If I develop epilepsy, what treatments are available?
Most people who develop post-traumatic epilepsy need to be treated with medicines to stop the seizures. The doctor’s goal should be to completely stop the seizures without producing “bad” side effects. However, we know that the medicines will not always be effective. Only about one half of people who develop post-traumatic epilepsy will likely become seizure-free on current medications. Sometimes stopping seizures can be achieved at the cost of side effects, so deciding on how best to treat any given person is often a “team” decision between the doctor, the patient and the patient’s family.
There are more than ten medicines that can be used. As far as we know, all are about equally effective, but they have different side effects. Some of the medicines, like dilantin (phenytoin), tegretol (carbamazepine) and depakote (divalproex sodium) have been around for many years. They work well and are often less expensive than some of the newer seizure medicines. But they may have side effects that the newer medicines do not have. Medicines like lamictal (lamotrigine), neurontin (gabapentin), lyrica (pregabalin), keppra (levetiracetam), topamax (topiramate), zonegran (zonisamide), trileptal (oxcarbazepine), and gabitril (tiagabine) can all be effective and may be better tolerated than some of the older medicines. Phenobarbital, an older antiseizure drug, is also effective, but because it often causes sleepiness, and it isn’t used as much.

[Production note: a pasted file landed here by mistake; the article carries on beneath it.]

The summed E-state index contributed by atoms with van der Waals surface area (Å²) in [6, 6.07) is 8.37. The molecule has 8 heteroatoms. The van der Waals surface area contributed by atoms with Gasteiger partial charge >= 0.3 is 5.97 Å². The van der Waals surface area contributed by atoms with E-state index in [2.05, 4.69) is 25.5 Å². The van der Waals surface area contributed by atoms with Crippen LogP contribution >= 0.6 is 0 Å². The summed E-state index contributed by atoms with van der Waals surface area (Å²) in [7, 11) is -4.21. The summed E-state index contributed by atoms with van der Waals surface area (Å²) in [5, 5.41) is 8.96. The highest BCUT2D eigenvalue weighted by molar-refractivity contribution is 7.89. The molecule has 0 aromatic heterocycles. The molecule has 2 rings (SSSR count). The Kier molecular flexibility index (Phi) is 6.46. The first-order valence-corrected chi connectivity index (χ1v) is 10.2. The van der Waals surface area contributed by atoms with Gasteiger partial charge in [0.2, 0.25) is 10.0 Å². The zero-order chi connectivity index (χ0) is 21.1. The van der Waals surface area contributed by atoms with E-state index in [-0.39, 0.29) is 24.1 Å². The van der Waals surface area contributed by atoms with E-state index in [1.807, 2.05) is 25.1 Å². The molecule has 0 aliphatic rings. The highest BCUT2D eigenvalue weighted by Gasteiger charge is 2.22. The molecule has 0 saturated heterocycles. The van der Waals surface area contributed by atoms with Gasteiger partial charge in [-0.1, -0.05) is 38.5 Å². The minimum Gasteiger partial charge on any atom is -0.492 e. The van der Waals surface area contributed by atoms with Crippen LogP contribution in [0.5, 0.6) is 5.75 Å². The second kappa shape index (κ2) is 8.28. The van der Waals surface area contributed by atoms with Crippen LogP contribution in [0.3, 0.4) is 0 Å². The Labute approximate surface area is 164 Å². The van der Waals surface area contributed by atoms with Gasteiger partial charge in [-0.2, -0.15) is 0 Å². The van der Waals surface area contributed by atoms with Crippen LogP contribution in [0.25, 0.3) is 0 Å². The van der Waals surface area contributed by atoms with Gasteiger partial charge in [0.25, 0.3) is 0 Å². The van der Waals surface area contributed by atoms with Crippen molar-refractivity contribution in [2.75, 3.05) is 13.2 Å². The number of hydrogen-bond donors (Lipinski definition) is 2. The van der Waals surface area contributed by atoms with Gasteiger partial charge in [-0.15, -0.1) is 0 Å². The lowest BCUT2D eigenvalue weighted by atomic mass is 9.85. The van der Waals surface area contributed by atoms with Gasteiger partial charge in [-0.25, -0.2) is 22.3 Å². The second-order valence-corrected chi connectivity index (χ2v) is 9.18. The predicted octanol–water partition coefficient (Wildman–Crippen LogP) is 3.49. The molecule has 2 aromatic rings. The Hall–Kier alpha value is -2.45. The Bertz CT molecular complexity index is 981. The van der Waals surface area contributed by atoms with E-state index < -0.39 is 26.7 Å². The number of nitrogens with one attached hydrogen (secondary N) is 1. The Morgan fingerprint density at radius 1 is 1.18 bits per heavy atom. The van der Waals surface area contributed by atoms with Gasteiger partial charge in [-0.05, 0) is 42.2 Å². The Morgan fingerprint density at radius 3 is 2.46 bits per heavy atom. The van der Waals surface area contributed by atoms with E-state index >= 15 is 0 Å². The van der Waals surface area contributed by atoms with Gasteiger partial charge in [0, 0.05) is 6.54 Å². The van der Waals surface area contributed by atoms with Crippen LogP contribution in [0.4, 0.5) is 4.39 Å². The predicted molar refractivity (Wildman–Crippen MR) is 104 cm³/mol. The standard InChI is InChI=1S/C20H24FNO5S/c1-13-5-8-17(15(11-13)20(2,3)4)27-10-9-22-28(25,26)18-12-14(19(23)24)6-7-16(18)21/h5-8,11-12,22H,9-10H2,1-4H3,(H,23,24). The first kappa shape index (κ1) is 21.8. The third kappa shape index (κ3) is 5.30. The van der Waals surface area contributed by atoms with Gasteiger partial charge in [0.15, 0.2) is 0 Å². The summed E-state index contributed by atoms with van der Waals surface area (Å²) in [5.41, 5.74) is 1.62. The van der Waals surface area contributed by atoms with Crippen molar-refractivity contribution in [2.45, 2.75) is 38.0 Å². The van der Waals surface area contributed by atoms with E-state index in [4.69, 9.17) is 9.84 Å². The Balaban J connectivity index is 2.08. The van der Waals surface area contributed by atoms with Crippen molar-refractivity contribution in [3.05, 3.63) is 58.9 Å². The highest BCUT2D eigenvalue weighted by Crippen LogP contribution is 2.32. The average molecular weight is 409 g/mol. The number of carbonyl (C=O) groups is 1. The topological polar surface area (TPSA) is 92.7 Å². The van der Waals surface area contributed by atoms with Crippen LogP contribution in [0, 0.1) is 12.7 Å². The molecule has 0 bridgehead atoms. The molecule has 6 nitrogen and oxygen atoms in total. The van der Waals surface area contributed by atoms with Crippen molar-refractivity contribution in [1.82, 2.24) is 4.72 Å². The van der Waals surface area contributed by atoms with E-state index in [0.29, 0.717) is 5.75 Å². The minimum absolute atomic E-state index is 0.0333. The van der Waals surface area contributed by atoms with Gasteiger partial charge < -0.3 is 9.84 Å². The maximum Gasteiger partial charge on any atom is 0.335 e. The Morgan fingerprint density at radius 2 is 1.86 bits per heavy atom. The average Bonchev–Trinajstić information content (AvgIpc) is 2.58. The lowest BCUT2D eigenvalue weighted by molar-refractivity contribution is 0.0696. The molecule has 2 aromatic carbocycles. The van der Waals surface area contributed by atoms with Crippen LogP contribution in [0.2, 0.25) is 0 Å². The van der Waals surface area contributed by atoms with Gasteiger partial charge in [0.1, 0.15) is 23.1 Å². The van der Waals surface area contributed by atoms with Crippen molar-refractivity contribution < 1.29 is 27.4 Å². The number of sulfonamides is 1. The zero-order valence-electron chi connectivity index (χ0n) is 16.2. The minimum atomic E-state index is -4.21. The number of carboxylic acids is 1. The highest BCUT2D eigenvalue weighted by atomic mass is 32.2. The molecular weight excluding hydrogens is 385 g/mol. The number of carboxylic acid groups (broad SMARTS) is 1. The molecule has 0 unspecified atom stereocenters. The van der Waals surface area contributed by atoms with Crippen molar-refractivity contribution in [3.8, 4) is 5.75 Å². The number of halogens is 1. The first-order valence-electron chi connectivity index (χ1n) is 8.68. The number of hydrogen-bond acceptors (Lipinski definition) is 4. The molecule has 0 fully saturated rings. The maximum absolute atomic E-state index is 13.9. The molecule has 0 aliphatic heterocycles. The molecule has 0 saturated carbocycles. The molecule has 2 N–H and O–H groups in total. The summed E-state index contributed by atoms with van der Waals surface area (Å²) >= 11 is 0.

When seizures are not completely controlled by one medicine, the doctor may try combinations. As more medicines are added, side effects may increase, so there is always a tradeoff. That’s why communication between doctor and patient is so critical.